All You Need to Know About Mocking in Angular Tests (2020)

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You probably know it is a good idea to test your Angular Apps because it pays for itself in the form of easier maintenance and fewer errors. As I explained in my guide to Angular testing, unit tests should be the bedrock of your test coverage as they are the cheapest to maintain. Compared to more sophisticated testing frameworks like XUnit the tools for mocking in an Angular CLI project are not impressive out of the box. Among my favorite mocking frameworks are NSubstitute for C# applications, as it requires very little code to mock out classes, compared to what it takes to create mocks for Angular services and components. The mocking process can be so tedious that some teams get tempted to either “white-box” test classes by making certain methods public for overriding them instead of creating mocks or don’t create tests at all.

Either way, writing tests should be easy and this post is covering how to make testing easy by covering the best ways to write mocks in an Angular app.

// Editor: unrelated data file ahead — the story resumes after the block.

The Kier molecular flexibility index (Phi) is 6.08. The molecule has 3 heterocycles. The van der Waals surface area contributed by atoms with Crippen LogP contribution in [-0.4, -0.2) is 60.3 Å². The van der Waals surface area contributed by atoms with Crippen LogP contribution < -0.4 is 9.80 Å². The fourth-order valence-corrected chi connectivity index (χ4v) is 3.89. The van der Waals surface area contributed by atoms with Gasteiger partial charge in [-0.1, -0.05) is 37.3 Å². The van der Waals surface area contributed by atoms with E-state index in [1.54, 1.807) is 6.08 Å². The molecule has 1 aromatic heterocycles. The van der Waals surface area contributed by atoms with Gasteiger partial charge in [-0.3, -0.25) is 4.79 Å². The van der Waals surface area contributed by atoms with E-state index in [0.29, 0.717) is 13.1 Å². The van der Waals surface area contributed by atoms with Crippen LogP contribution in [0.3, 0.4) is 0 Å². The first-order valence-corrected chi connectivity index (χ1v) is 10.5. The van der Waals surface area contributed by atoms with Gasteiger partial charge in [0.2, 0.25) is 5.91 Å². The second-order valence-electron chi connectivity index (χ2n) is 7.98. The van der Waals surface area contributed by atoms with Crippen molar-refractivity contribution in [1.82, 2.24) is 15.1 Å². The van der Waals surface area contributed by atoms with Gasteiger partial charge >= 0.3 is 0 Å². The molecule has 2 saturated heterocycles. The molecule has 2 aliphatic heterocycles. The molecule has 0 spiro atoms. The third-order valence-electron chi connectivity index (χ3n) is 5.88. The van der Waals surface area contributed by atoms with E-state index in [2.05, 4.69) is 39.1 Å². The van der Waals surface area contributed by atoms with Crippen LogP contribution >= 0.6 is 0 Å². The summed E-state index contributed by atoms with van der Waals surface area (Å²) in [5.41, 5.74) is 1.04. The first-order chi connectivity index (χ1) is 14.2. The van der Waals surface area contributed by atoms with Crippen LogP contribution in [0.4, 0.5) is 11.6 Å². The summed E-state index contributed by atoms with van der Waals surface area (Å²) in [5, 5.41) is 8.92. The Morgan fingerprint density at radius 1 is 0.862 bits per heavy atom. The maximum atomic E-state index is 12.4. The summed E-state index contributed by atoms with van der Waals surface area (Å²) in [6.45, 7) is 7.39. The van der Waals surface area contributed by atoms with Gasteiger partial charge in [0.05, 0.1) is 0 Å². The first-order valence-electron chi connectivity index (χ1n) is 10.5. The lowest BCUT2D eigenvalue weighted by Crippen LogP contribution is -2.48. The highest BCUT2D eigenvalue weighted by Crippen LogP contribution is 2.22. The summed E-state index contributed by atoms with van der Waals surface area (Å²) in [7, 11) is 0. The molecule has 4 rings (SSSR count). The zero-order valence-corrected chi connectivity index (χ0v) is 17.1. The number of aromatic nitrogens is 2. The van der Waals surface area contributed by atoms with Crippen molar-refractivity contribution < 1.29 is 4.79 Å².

Note, the methods for mocking explained in this post is fine if you prefer to go with “vanilla” jasmine + Angular Testbed. Nevertheless, I have started to prefer using Spectator (for less boilerplate with test setup + mocking helper for services) and ng-mocks for mocking components, directives, and pipes. I recommend you check these libraries out! It might still make sense to use some of the mocking tricks from this post in conjunction with these libraries.


Should I create a unit test or an integration test?

You can avoid mocking altogether if you decide to create an integration test but how do you know if you should create a unit test or an integration test?

Create a unit test when:

  • The unit under test contains logic that needs to be tested separately to create a useful test, that is, to ensure that a feature is working as expected
  • The unit contains complex logic that needs to be tested separately

Create an integration test when:

  • When the integration between components is needed for creating a meaningful test
  • When testing a component that only contains simple logic that needs interaction with other components to create a useful test
  • When testing integrations with third-party libraries

When not to create unit nor integration tests